Camp Fran—In the morning, you’ll participate in a jacks marathon on Fran’s porch, and then in the afternoon, you’ll play Onesies, Twosies (You throw a ball against the side of the house and then hurry to perform specific activities before the ball comes back to you—activities such as clapping under your leg and turning around in a circle.) Finally, you’ll play ball at night under the streetlights. You break a streetlight, run like the dickens. If you get caught, you pay. Don’t sweat it. Luckily, it will be 1950’s prices.
Camp Donna—In the morning, you’ll go with Donna and friends to their hideout in the woods and then hike around to try to find the boys’ latest cabin and catch them smoking. Later, you will pack a lunch and go “down over the hill” to wade in the creek or climb up and down the strip pits. The only caution by Donna’s parents is to be home by suppertime and don’t go in the strip pits.
After dinner, you will ride your bikes to Donna’s grandfather’s farm on the edge of town so that you can pick strawberries and get paid the exorbitant wage of 3 cents a basket. Leave your Lucky Strikes and Pall Malls at home.
Camp Chuck—After breakfast, you will ride bikes, play tag, dig in the dirt, make mud pies in the creek, play ball, hike, climb trees, and swing like Tarzan. To start. Kind of like the 1950’s kid version of ESPN’s X Games. Five minute break to watch clouds. Probably get home for dinner but not guaranteed. You will “git hurt.” Bring Band-Aids and Mercurochrome.
After dinner, you’ll be out till dark or whenever Red Skelton, George Burns, Lucy, or Jackie Gleason are on Channel 3 of the DuMont TV Network.
Camp Elaine—In the morning, you’ll ride bikes and play “Roly Poly Hit the Bat” (The batter hits the ball, and then the person who retrieves the ball rolls it toward the bat. Anyone who hits the bat with the ball becomes the batter.)
After lunch, you’ll play softball and then Cops and Robbers, Cowboys and Indians, and/or Army. These all involve “hideouts,” “camps,” and “war hospitals,” which will be located on various back porches of a few houses. Soldiers parachute from porch rails, then, when wounded, are carried to field hospitals where nurses apply leaf bandages and provide red Kool Aid medicine. Elaine encourages everyone to be on the good side of the law. Toy guns with holsters will be provided. Red Ryder BB Guns are prohibited. You’ll shoot your eye out.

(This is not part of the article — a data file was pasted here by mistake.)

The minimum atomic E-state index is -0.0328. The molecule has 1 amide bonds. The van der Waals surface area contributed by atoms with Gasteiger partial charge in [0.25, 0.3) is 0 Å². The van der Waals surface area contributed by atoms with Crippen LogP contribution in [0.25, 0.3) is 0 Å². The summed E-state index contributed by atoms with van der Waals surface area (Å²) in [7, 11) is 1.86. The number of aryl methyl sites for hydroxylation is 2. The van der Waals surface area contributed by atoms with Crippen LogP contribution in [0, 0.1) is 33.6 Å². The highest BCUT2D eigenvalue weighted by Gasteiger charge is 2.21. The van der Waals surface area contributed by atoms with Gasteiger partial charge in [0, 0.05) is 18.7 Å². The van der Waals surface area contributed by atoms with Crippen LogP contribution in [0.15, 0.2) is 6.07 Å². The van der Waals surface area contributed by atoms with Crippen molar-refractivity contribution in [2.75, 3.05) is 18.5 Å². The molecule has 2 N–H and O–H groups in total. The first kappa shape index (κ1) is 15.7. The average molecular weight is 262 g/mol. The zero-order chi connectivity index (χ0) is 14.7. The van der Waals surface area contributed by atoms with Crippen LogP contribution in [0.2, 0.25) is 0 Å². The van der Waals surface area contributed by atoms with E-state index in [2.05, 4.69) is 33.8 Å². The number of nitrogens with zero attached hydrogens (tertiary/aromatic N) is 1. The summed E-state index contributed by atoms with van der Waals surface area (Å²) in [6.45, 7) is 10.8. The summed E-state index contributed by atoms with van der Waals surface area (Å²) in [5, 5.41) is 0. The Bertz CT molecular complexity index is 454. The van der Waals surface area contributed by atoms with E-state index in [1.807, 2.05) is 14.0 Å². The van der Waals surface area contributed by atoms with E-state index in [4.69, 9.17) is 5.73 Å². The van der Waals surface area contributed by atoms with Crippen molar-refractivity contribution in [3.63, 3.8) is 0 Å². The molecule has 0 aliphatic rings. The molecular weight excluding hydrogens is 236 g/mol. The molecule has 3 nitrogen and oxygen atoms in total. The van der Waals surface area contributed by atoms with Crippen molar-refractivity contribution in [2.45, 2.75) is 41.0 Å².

At night you’ll play “Poison Beam” with flashlights. (It’s like tag with the light accommodating for the darkness.)
Is it a bird? Is it a plane? Could it be Superman? No, it’s the DeLorean about to land.
C’mon. Let’s get out.
Great Scott! I’m ten years old again! So are you!
Huh! I could’ve done without that split between my two front teeth, though. Not neato. Oh well, it’s only for one day.
And here is little Frannie, setting up her ball and jacks to open her camp on the front porch.
Ready to report to the camp of your choice? Be there or be square. This is the ultimate. It’ll be a gas!
Have the time of your young lives, my friends, but be back here at the DeLorean in twenty-four hours. You have grass to mow and bills to pay.
Here are some happy campers.
For which camp would you like to register?
If I have stirred some nostalgia in you fellow boomers, and you’re looking for more, check out my book The Crab Hollow Chronicles published by eLectio Publishing. It is a fictitious memoir based on my experiences growing up in a neighborhood full of boys in the early sixties.
Join nine-year-old Karen Schmidt in her attempts to navigate Crab Hollow Road amidst the overwhelming male majority who beleaguer her at every opportunity. Does Karen have the fortitude to weather toadnappings, midnight escapades, false impersonation, and more? Along the way, relive the people, products, music, sports, and headlines of the early 1960’s.
Virtually every page references the 1960’s. Lots of your favorite toys are mentioned in these pages. The paperback and e-book are available here: